Ari stood up when the woman got closer, and the woman crouched in front of her. “Hey, no begging. One hot dog. Anything else is greedy.”

What in the fucking hell.

The woman rubbed Ari’s neck and bent down to kiss the top of her head. “Stay in the park and stay out of traffic. Your people will find you.”

Ari breathed deeply; the woman smelled exactly the same as Jordan. The woman had to be Jordan Hawkins. But that was utterly impossible.

She barked, and Jordan frowned. “Hey, don’t be like that. We had fun, but now it’s time to end our relationship. See you around, pup.”

Jordan stood up and walked away, checking to make sure Ari wasn’t following her. Ari was too stunned to even think about it. She watched Jordan go and then looked around the park to see if anyone had noticed the switch. The hot dog vendor was dealing with his customers, and everyone else was too occupied with their own business to care. The switch had been perfectly executed.

When Jordan was out of sight, Ari stood and walked back to the sidewalk. She trotted along the sidewalk, just short of an actual run, eager to get back to the bar as soon as possible. She ducked into the alley and saw Dale was already retrieving the clothes Ari had hidden. She turned at the sound of running paws and frowned when she saw who it was.

“What happened?”

Ari hunched down, positioned as if to lunge, and began to shudder.

“Ari, no!”

She was already mid-transformation, and it felt as if every one of her bones was being crushed to powder. The joints screamed as they were forced into new positions, and Ari dropped face-down onto the pavement. Her body twitched and jerked, her hands trembling as she successfully slipped back into her human form, panting and exhausted. Dale was beside her the entire time, stroking Ari’s sweaty back before draping her coat over Ari’s naked body.

“What the hell? You promised me.”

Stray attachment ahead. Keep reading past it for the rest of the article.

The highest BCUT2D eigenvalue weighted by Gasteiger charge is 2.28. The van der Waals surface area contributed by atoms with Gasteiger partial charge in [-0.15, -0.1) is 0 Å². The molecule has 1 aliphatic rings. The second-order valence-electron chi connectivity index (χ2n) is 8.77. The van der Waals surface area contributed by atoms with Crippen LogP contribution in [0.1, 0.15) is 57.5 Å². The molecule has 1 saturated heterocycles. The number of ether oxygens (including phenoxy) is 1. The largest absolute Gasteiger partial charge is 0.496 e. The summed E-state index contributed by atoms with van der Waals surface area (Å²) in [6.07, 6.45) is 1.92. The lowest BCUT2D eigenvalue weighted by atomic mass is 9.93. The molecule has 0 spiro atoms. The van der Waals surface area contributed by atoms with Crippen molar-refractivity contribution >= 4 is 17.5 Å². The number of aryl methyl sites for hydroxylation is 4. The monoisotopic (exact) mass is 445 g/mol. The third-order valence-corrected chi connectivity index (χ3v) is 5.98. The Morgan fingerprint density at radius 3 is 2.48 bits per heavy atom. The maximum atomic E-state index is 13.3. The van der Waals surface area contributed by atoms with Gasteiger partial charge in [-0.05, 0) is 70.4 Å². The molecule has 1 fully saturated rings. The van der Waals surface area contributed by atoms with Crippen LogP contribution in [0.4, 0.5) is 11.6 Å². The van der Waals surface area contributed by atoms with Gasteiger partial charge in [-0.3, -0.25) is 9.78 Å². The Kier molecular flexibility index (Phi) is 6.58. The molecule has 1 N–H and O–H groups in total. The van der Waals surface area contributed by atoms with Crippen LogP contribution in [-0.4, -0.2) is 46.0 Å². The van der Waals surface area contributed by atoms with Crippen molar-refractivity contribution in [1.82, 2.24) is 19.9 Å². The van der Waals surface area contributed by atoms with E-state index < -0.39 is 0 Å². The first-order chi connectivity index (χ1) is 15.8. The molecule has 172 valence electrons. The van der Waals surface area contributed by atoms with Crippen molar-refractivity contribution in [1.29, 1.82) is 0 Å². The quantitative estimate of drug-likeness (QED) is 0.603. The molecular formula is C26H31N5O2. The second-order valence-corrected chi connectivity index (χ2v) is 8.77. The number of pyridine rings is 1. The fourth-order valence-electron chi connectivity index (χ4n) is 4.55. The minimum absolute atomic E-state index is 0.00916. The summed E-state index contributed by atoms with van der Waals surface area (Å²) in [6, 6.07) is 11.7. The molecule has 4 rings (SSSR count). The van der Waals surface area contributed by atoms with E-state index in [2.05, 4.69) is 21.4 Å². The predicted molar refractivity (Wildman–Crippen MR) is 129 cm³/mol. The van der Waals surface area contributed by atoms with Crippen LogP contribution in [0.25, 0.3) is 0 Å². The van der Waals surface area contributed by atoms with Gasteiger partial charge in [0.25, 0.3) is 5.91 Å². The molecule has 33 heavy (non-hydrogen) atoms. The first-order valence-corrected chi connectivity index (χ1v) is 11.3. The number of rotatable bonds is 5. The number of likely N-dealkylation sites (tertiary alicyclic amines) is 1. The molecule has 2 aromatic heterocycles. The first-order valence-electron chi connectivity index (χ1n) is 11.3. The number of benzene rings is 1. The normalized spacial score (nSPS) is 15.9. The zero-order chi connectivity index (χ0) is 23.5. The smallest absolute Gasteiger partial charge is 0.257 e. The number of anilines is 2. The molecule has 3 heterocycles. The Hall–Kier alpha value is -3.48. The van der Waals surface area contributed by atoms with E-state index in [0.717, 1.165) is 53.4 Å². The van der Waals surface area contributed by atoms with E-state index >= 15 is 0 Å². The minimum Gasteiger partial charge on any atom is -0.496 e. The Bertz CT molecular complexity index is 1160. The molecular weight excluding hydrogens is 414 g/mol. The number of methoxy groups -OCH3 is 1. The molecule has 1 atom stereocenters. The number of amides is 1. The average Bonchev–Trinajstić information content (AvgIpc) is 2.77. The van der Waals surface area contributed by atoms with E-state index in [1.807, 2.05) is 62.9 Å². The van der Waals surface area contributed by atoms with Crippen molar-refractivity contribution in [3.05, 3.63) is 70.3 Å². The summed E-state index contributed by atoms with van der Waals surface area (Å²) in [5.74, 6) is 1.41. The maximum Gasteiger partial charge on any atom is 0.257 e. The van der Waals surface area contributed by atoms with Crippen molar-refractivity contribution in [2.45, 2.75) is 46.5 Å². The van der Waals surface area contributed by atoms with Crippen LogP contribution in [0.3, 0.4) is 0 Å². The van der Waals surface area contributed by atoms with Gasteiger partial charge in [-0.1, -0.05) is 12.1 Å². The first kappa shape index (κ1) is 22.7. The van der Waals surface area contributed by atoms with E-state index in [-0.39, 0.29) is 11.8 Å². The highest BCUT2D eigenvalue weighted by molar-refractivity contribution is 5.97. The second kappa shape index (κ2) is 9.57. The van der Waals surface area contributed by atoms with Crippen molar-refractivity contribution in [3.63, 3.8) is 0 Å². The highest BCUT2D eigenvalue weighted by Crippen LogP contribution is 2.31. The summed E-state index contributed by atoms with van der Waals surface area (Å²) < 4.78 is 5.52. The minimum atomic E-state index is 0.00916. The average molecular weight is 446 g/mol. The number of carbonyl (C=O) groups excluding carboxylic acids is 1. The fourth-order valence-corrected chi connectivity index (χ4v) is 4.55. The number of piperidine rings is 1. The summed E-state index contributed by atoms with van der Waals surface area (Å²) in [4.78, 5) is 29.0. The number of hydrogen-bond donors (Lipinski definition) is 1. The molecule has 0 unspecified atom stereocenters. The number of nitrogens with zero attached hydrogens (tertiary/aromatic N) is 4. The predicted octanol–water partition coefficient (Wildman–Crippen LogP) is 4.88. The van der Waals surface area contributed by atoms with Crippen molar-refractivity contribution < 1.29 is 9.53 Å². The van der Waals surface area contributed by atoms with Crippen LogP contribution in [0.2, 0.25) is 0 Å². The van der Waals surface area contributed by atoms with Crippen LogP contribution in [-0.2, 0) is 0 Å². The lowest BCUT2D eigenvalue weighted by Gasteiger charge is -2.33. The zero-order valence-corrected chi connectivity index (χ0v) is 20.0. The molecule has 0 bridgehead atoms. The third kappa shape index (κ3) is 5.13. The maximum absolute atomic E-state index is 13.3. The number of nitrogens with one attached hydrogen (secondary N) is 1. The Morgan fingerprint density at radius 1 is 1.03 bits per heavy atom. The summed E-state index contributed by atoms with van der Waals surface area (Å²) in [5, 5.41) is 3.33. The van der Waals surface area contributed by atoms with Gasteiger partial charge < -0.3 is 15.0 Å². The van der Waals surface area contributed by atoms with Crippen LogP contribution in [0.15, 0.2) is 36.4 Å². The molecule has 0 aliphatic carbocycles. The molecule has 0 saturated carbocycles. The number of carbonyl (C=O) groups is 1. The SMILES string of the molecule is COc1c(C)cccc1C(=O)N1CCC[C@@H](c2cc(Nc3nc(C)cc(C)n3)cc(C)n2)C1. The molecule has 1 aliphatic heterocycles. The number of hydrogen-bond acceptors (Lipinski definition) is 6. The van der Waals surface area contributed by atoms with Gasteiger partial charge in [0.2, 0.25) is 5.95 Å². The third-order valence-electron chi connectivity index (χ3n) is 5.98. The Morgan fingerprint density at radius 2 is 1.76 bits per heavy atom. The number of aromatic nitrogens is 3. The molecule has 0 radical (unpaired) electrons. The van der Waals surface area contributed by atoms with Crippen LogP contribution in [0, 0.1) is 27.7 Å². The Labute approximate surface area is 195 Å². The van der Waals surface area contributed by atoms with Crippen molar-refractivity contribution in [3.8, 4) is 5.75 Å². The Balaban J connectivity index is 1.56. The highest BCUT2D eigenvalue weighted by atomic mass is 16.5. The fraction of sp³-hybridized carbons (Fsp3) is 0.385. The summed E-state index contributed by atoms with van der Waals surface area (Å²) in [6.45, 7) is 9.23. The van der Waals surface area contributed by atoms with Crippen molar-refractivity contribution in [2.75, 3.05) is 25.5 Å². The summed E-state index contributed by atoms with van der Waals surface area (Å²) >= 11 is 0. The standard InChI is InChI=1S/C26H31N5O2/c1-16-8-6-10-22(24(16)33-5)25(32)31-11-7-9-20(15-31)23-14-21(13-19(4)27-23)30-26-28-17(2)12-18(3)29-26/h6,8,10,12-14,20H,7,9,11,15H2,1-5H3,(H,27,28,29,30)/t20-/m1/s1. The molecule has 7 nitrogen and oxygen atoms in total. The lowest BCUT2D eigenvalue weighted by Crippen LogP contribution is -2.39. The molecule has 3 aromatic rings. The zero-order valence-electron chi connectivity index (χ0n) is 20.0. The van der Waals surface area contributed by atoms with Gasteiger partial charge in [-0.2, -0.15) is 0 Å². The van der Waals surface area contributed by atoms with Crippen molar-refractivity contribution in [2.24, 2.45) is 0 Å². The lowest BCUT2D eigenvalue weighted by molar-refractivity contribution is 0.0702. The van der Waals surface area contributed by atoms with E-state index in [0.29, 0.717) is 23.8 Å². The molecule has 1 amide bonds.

“Had… to tell… you.” Ari groaned and closed her eyes. The pain was lingering longer this time; she’d beaten her body to hell and it wasn’t going to forgive her soon. “Couldn’t risk forgetting it… because I was the wolf for too long…”

Dale said, “Did you find something out?”

Ari nodded. “I know who the woman is.”

“So he’s definitely cheating on Shelly?”

“No,” Ari said. “It’s a lot more complex than that.”

Ari lounged in the bubble bath, eyes closed. She was in Dale’s tub, since her place was closer, and the warm water was doing wonders for her aching body. Dale had promised her a backrub later, and she knew it would be just what the doctor ordered. She was about to doze off when there was a knock on the door. “Come in.”

Dale stepped inside with two cups of wine. “I thought you could use this.”

“Ambrosia,” Ari said, taking the glass from her. “Thank you.”

Dale sat on the edge of the tub and sipped her own wine. “So is this a first for you? Someone who switches from one gender to the other?”

“It’s a first for anyone, I think,” Ari said. “I’ve only heard about it in theory. Canidae is the most common, of course, leading to the whole werewolf myth. But there’s also felidae and caniformia and mustelidae…”

“What were those last two?”

“Werebear and wereweasel.”

Dale laughed and said, “You’re making those up.”

Ari shook her head. “Each classification has subsets. Canidae has foxes, wolves, domestic dogs, jackals, hyenas… But the point is, it’s such a varied species that there’s a possibility there’s a version out there that just shifts from male to female. If a frog can do it…”

“I’m sorry, babe. I’ve seen you transform into a wolf more times than I care to count, and even I think this is tipping the weird scale.”

Ari smiled. “I’m right there with you, babe.”

“So what do you want to do? The guy isn’t cheating on her, I guess, but Shelly has a right to know the truth.”